The Corresponence of James McNeil Whistler
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Record 2 of 27

System Number: 10723
Date: 20 March [1868][1]
Author: JW
Place: London
Recipient: James Anderson Rose[2]
Place: [London]
Repository: Library of Congress
Call Number: Manuscripts Division, Pennell-Whistler Collection, PWC 2/46/14
Document Type: ALS

2 Lindsey Row -
Old Battersea bridge
Chelsea -

Friday March 20.

Dear Rose -

My messenger not finding you the other day left my note[3] - I want much to have the copy of the Wrentmore Correspondence[4] - and would like to write see the copy of your letter[5] to them - I know you are much pressed with important business[6] - but let me remind you of this little matter[7] of mine and beg now that you will tomorrow morning ask Lawson[8] to have the [p. 2] copies made for me and sent - so that I might get them tomorrow night! - Do this my dear Rose and greatly oblige

Yours Sincerely

J. A. McN Whistler -

J Anderson Rose Esq.
P.S. Above all[9] do not forget Capt. Hunter Davidson's letters[10] to me - which I am almost anxious about.
Remember the message I gave you from Russia[11] [p. 3] the other night and let the enemy this time have a rousing broadside!

'[p. 4]Whistler 20[12] Mar/68 re Haden'

This document is protected by copyright.


1.  20 March [1868]
Dated from day of the week and reference to Wrentmore.

2.  James Anderson Rose
James Anderson Rose (1819-1890), solicitor [more].

3.  Whistler 20 ... Haden
Written in another hand, probably that of a clerk.

4.  note
Probably JW to J. A. Rose, #11837.

5.  Wrentmore Correspondence
JW's recent correspondence with Wrentmore & Son, solicitors for Francis Seymour Haden (1818-1910), surgeon and etcher, JW's brother-in-law [more]. See JW to Wrentmore & Son, #11981, #10762, #11853.

6.  your letter
Rose may not have written a letter to Wrentmore by this date, since they do not seem to have received a letter from him until early April (see Wrentmore & Son to J. A. Rose, #12131) and perhaps not a full reply until 16 April (see J. A. Rose to Wrentmore & Son, #12132).

7.  business
Rose seems to have been preoccupied with a forthcoming trial (see JW to J. A. Rose, #08979).

8.  matter
In April 1867, JW quarrelled with F. S. Haden over his treatment of James Reeves Traer (ca 1834 - d.1867), partner in F. S. Haden's medical practice [more]. Traer had died on a trip to Paris, allegedly in a brothel. Haden arranged for Traer's burial, with what JW and his brother William regarded as unseemly haste. Haden later claimed that in the resulting confrontation, JW had pushed him through a plate glass window. Both JW and Haden were members of the Burlington Club and in the aftermath of the Traer affair, Haden campaigned for JW to be excluded (JW to L. Huth, #02240, JW to W. Boxall, #00498). JW was asked to resign on the threat of expulsion in June 1867 (see R. N. Wornum to JW, #10442). Aggrieved with the summary way in which he felt he had been treated, JW refused to entertain the Club's charges against him, claiming that the Club had no right to interfere in a private matter (see JW to L. Huth, #02240). Despite his protests, he was expelled (see R. N. Wornum to JW, #00445) on 13 December 1867. Haden and JW never spoke again and the affair caused a family rift (see, for example, JW to F. A. Haden, #01936, D. D. Haden to JW, #01915, #01916. W. Whistler to F. S. Haden, #06681). Then, on 4 February 1868, JW received a letter from Wrentmore & Son (#11981). It requested that he state the full details and context regarding 'certain reflections which you are reported to have made on the character and conduct of our Client Mr. Francis Seymour Haden.' JW sought out J. A. Rose's advice about this new development in the affair.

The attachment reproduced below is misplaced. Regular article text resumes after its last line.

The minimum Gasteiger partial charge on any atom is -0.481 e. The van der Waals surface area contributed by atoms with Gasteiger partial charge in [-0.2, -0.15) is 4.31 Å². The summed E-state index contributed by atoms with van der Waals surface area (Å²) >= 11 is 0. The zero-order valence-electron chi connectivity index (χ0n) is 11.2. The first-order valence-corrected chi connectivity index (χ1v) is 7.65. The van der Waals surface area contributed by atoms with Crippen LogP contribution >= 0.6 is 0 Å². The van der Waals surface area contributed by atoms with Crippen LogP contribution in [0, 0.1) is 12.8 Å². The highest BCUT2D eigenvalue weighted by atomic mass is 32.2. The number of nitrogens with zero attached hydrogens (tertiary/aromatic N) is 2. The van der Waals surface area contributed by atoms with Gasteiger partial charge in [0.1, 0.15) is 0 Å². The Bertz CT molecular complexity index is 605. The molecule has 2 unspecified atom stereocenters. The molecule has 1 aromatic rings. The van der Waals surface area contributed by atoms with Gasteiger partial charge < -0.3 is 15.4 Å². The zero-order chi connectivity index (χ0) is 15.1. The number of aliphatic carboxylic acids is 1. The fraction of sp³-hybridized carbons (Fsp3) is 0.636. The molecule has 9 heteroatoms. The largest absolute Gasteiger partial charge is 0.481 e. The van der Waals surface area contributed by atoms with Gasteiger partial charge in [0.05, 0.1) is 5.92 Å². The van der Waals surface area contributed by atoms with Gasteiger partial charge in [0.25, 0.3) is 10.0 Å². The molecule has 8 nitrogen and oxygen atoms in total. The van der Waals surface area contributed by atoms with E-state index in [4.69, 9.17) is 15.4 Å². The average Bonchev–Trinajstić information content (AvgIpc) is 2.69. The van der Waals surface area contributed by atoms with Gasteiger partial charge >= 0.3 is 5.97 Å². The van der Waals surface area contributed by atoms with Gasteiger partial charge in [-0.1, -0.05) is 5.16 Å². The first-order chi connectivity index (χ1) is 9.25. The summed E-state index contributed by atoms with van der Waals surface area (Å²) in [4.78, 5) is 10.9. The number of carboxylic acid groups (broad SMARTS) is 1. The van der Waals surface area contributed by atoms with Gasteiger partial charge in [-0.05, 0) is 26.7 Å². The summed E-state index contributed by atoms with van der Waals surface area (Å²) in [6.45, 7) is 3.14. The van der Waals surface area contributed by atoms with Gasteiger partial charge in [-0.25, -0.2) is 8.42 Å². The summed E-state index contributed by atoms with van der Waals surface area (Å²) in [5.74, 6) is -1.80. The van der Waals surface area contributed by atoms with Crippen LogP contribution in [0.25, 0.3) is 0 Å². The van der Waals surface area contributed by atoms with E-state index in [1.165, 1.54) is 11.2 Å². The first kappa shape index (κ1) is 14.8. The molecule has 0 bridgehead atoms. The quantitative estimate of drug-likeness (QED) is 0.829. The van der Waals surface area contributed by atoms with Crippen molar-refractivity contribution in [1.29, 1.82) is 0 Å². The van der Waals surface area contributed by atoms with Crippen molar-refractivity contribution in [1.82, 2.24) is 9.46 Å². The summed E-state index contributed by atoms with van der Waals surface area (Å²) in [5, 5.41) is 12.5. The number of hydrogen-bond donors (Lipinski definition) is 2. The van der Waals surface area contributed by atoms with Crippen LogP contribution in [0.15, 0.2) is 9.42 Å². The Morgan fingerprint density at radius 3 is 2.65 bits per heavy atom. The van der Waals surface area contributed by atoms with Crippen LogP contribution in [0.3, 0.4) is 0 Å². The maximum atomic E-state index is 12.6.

9.  Lawson
Lawson James McCreary, clerk to the solicitor, J. A. Rose [more].

10.  Above all
Double under-lined.

11.  Davidson's letters
Captain Hunter Davidson (1827-1913), Senate of the General Assembly of Maryland [more]. See JW to H. Davidson, #00802 and Davidson's reply, #00804. The correspondence related to JW's quarrel with Haden and his citing of an incident of an assault against Captain Horace H. Doty (b. 1824 or 1825), officer of marines, specialist in signal lights and lighthouse illumination [more], as evidence in the case (see JW to W. Boxall, #00498) against JW at the Burlington Fine Arts Club (see note above).

12.  Russia
This reference may relate to George William Whistler (1822-1869), engineer, JW's half-brother [more], then an employee of the firm of Harrison, Winans and Eastwick in St. Petersburg. As eldest brother, G. W. Whistler, tried to intervene in the growing rift between F. S. Haden, JW and the Whistler family (see G. Wm Whistler to F. S. Haden, #06681).